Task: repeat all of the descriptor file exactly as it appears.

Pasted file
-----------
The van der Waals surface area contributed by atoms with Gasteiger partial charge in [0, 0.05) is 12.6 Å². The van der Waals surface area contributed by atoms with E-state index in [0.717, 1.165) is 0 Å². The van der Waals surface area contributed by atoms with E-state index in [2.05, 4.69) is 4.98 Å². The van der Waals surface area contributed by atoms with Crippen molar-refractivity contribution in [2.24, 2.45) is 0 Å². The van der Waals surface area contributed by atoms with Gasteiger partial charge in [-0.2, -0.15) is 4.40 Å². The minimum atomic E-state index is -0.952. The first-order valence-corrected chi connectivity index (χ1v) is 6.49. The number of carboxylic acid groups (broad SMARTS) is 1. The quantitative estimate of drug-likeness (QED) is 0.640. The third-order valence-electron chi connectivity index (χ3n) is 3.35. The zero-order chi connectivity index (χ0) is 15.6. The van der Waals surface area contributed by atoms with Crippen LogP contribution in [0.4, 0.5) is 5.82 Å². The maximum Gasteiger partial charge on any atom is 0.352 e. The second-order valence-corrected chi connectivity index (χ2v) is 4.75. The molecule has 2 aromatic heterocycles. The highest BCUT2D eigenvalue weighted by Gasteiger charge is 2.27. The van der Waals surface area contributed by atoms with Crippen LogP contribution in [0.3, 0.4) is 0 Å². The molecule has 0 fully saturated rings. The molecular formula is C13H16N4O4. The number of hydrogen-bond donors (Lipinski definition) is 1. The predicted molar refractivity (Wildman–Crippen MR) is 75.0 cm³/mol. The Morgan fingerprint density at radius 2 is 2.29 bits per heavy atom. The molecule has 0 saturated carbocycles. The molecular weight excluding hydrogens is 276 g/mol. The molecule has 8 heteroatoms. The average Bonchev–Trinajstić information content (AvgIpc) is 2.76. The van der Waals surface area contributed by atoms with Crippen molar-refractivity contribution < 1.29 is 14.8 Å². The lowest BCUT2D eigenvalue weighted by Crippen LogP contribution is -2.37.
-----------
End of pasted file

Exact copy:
The van der Waals surface area contributed by atoms with Gasteiger partial charge in [0, 0.05) is 12.6 Å². The van der Waals surface area contributed by atoms with E-state index in [0.717, 1.165) is 0 Å². The van der Waals surface area contributed by atoms with E-state index in [2.05, 4.69) is 4.98 Å². The van der Waals surface area contributed by atoms with Crippen molar-refractivity contribution in [2.24, 2.45) is 0 Å². The van der Waals surface area contributed by atoms with Gasteiger partial charge in [-0.2, -0.15) is 4.40 Å². The minimum atomic E-state index is -0.952. The first-order valence-corrected chi connectivity index (χ1v) is 6.49. The number of carboxylic acid groups (broad SMARTS) is 1. The quantitative estimate of drug-likeness (QED) is 0.640. The third-order valence-electron chi connectivity index (χ3n) is 3.35. The zero-order chi connectivity index (χ0) is 15.6. The van der Waals surface area contributed by atoms with Crippen LogP contribution in [0.4, 0.5) is 5.82 Å². The maximum Gasteiger partial charge on any atom is 0.352 e. The second-order valence-corrected chi connectivity index (χ2v) is 4.75. The molecule has 2 aromatic heterocycles. The highest BCUT2D eigenvalue weighted by Gasteiger charge is 2.27. The van der Waals surface area contributed by atoms with Crippen LogP contribution in [0.3, 0.4) is 0 Å². The molecule has 0 fully saturated rings. The molecular formula is C13H16N4O4. The number of hydrogen-bond donors (Lipinski definition) is 1. The predicted molar refractivity (Wildman–Crippen MR) is 75.0 cm³/mol. The Morgan fingerprint density at radius 2 is 2.29 bits per heavy atom. The molecule has 0 saturated carbocycles. The molecular weight excluding hydrogens is 276 g/mol. The molecule has 8 heteroatoms. The average Bonchev–Trinajstić information content (AvgIpc) is 2.76. The van der Waals surface area contributed by atoms with Crippen molar-refractivity contribution < 1.29 is 14.8 Å². The lowest BCUT2D eigenvalue weighted by Crippen LogP contribution is -2.37.